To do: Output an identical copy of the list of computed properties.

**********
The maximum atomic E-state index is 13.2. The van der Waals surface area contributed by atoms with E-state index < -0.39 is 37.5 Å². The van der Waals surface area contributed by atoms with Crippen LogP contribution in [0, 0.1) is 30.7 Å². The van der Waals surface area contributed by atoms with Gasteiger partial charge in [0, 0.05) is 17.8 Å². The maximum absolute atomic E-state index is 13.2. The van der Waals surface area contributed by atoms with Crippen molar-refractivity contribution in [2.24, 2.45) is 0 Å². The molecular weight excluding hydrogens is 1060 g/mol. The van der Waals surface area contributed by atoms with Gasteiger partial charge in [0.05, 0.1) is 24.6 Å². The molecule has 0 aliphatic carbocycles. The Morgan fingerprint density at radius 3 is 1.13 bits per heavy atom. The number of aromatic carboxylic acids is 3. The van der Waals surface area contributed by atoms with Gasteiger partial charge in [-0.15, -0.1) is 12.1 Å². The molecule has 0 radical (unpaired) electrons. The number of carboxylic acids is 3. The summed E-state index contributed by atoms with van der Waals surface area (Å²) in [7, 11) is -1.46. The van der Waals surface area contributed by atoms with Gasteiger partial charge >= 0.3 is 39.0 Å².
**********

The maximum atomic E-state index is 13.2. The van der Waals surface area contributed by atoms with E-state index < -0.39 is 37.5 Å². The van der Waals surface area contributed by atoms with Crippen LogP contribution in [0, 0.1) is 30.7 Å². The van der Waals surface area contributed by atoms with Gasteiger partial charge in [0, 0.05) is 17.8 Å². The maximum absolute atomic E-state index is 13.2. The van der Waals surface area contributed by atoms with Crippen molar-refractivity contribution in [2.24, 2.45) is 0 Å². The molecular weight excluding hydrogens is 1060 g/mol. The van der Waals surface area contributed by atoms with Gasteiger partial charge in [0.05, 0.1) is 24.6 Å². The molecule has 0 aliphatic carbocycles. The Morgan fingerprint density at radius 3 is 1.13 bits per heavy atom. The number of aromatic carboxylic acids is 3. The van der Waals surface area contributed by atoms with Gasteiger partial charge in [-0.15, -0.1) is 12.1 Å². The molecule has 0 radical (unpaired) electrons. The number of carboxylic acids is 3. The summed E-state index contributed by atoms with van der Waals surface area (Å²) in [7, 11) is -1.46. The van der Waals surface area contributed by atoms with Gasteiger partial charge >= 0.3 is 39.0 Å².